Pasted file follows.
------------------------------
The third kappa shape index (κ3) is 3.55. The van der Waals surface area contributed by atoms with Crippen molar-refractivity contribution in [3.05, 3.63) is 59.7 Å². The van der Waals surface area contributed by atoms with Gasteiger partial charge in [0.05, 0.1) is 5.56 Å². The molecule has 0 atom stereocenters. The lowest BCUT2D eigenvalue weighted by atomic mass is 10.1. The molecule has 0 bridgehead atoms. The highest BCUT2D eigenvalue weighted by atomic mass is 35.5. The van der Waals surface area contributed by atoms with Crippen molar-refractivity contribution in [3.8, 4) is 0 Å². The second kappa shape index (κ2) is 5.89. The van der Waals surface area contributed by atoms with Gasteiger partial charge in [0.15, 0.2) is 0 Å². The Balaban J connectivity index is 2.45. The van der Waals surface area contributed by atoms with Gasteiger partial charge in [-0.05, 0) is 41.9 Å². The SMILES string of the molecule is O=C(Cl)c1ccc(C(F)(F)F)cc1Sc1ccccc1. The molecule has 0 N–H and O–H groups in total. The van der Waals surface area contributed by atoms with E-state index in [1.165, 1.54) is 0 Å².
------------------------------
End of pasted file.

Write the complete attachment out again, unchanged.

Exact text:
The third kappa shape index (κ3) is 3.55. The van der Waals surface area contributed by atoms with Crippen molar-refractivity contribution in [3.05, 3.63) is 59.7 Å². The van der Waals surface area contributed by atoms with Gasteiger partial charge in [0.05, 0.1) is 5.56 Å². The molecule has 0 atom stereocenters. The lowest BCUT2D eigenvalue weighted by atomic mass is 10.1. The molecule has 0 bridgehead atoms. The highest BCUT2D eigenvalue weighted by atomic mass is 35.5. The van der Waals surface area contributed by atoms with Crippen molar-refractivity contribution in [3.8, 4) is 0 Å². The second kappa shape index (κ2) is 5.89. The van der Waals surface area contributed by atoms with Gasteiger partial charge in [0.15, 0.2) is 0 Å². The Balaban J connectivity index is 2.45. The van der Waals surface area contributed by atoms with Gasteiger partial charge in [-0.05, 0) is 41.9 Å². The SMILES string of the molecule is O=C(Cl)c1ccc(C(F)(F)F)cc1Sc1ccccc1. The molecule has 0 N–H and O–H groups in total. The van der Waals surface area contributed by atoms with E-state index in [1.165, 1.54) is 0 Å².